FLEMING ISLAND – Nathaniel Archibeque’s path to becoming an Eagle Scout involved earning at least 21 merit badges, serving on leadership councils, passing through several boards of review and …
Click here to read about each individual Eagle Scout!
FLEMING ISLAND – Nathaniel Archibeque’s path to becoming an Eagle Scout involved earning at least 21 merit badges, serving on leadership councils, passing through several boards of review and completing a community project. So a little thing like living 4,289 miles away in Rota, Spain, wasn’t going to keep the high school senior from collecting his white National Eagle Scout scarf on Feb. 1.
To make it to the annual recognition dinner at Sacred Heart Catholic Church’s Sullivan Hall, Archibeque and his parents left Rota on Jan. 28 for an eight-hour bus ride to Madrid. They then flew another eight hours to New York City and finished the journey with a two-hour flight to Jacksonville.
“We’ve been waiting all year for this,” said the Eagle Scout’s mother, Janelle. “It was worth the trip.”
The community project is the foundation for achieving the rank of Eagle. It requires developing a project to benefit the community, as well as organizing donations and construction. This year’s group accounted for 6,772 combined hours of community service.
Archibeque was one of 41 Eagles to be recognized. All earned letters of appreciation from several governmental and civic organizations, as well as their coveted scarfs. But more than anything else, keynote speaker Mike Cella, a Clay County Commissioner, reminded them: once an Eagle, always an Eagle.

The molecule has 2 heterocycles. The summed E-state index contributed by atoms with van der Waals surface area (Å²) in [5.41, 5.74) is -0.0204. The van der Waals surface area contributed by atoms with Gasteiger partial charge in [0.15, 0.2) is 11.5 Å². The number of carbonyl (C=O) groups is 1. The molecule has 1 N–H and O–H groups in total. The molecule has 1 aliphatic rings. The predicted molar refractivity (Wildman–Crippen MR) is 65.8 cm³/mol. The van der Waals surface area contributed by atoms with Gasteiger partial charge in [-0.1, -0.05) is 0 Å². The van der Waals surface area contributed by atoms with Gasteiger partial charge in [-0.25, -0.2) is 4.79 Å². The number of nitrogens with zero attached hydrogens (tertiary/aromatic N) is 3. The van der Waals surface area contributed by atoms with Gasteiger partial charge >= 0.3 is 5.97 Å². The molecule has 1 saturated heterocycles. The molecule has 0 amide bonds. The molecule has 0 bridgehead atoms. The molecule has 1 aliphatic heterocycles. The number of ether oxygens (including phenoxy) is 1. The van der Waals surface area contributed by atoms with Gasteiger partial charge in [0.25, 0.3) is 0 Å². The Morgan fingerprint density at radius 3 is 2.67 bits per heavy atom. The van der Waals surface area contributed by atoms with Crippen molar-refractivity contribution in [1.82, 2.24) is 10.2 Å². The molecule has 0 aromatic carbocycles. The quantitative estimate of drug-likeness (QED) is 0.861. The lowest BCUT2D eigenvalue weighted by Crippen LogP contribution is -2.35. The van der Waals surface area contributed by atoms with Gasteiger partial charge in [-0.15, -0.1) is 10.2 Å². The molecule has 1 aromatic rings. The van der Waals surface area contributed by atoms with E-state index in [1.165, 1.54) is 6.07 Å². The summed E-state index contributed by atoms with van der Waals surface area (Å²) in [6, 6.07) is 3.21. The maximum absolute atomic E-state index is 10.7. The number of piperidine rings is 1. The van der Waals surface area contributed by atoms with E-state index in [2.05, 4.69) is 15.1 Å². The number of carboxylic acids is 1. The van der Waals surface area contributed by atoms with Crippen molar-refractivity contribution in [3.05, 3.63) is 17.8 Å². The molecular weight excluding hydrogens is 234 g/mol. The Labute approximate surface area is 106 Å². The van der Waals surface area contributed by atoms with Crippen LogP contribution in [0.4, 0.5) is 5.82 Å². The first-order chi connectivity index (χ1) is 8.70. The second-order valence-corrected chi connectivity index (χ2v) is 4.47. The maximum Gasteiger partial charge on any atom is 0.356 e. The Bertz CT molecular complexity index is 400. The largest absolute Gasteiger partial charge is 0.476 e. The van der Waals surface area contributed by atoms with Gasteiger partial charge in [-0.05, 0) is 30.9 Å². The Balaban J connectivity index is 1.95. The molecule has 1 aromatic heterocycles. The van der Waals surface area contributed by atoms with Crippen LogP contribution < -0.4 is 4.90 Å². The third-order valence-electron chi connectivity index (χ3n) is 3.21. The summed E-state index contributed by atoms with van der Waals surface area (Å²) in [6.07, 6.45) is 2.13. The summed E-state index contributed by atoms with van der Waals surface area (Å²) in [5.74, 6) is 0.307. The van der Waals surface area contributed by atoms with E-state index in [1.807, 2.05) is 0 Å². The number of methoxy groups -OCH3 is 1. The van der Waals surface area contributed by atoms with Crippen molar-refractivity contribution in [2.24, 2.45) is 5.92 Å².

Cella, who earned the rank of Eagle as an eighth grader, told the newest induction class about successes of other Eagles, astronaut Neil Armstrong, who was the first man to walk on the moon, President Gerald R. Ford and former NBA star and U.S. Senator Bill Bradley.
“Be very proud of what you’ve accomplished,” Cella said.
The Black Creek District was started in 1982 by Dr. Jerry L. Linder and Andy Sullivan. The first recognition dinner followed in 1983.
Linder died shortly after last year’s annual ceremony, and Saturday’s celebration was dedicated to his memory.
“I’ve been blessed by so many people who’ve shared their trips in life,” Sullivan said. “The dinner is to provide recognition for the Black Creek District to those who’ve attained Eagle Scout in the past year. “We’re proud of the membership.”
The Black Creek District now has 1,057 who’ve attained the level of Eagle Scout, Sullivan said.